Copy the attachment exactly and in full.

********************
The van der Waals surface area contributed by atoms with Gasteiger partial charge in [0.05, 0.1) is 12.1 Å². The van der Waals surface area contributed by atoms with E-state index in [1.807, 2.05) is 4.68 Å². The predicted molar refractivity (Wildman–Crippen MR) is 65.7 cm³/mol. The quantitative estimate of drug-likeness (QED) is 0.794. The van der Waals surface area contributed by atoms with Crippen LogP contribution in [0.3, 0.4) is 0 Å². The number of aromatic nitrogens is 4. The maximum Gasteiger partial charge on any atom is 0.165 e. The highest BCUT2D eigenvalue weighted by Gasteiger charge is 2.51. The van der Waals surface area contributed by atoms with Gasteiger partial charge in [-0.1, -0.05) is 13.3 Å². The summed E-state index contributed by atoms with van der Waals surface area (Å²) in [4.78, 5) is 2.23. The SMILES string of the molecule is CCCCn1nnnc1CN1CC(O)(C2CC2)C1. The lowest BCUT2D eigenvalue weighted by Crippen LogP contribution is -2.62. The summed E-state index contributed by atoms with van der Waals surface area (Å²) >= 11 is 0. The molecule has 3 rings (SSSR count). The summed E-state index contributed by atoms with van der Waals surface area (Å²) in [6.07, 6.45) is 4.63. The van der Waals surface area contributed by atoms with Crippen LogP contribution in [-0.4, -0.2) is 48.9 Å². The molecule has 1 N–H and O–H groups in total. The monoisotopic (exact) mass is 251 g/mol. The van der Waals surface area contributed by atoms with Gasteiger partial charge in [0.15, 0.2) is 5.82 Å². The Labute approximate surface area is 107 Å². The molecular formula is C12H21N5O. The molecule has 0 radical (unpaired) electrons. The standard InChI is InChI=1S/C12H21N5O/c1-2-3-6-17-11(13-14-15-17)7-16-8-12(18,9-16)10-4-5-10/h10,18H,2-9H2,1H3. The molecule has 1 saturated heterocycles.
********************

The van der Waals surface area contributed by atoms with Gasteiger partial charge in [0.05, 0.1) is 12.1 Å². The van der Waals surface area contributed by atoms with E-state index in [1.807, 2.05) is 4.68 Å². The predicted molar refractivity (Wildman–Crippen MR) is 65.7 cm³/mol. The quantitative estimate of drug-likeness (QED) is 0.794. The van der Waals surface area contributed by atoms with Crippen LogP contribution in [0.3, 0.4) is 0 Å². The number of aromatic nitrogens is 4. The maximum Gasteiger partial charge on any atom is 0.165 e. The highest BCUT2D eigenvalue weighted by Gasteiger charge is 2.51. The van der Waals surface area contributed by atoms with Gasteiger partial charge in [-0.1, -0.05) is 13.3 Å². The summed E-state index contributed by atoms with van der Waals surface area (Å²) in [4.78, 5) is 2.23. The SMILES string of the molecule is CCCCn1nnnc1CN1CC(O)(C2CC2)C1. The lowest BCUT2D eigenvalue weighted by Crippen LogP contribution is -2.62. The summed E-state index contributed by atoms with van der Waals surface area (Å²) >= 11 is 0. The molecule has 3 rings (SSSR count). The summed E-state index contributed by atoms with van der Waals surface area (Å²) in [6.07, 6.45) is 4.63. The van der Waals surface area contributed by atoms with Crippen LogP contribution in [-0.4, -0.2) is 48.9 Å². The molecule has 1 N–H and O–H groups in total. The monoisotopic (exact) mass is 251 g/mol. The van der Waals surface area contributed by atoms with Gasteiger partial charge in [0.15, 0.2) is 5.82 Å². The Labute approximate surface area is 107 Å². The molecular formula is C12H21N5O. The molecule has 0 radical (unpaired) electrons. The standard InChI is InChI=1S/C12H21N5O/c1-2-3-6-17-11(13-14-15-17)7-16-8-12(18,9-16)10-4-5-10/h10,18H,2-9H2,1H3. The molecule has 1 saturated heterocycles.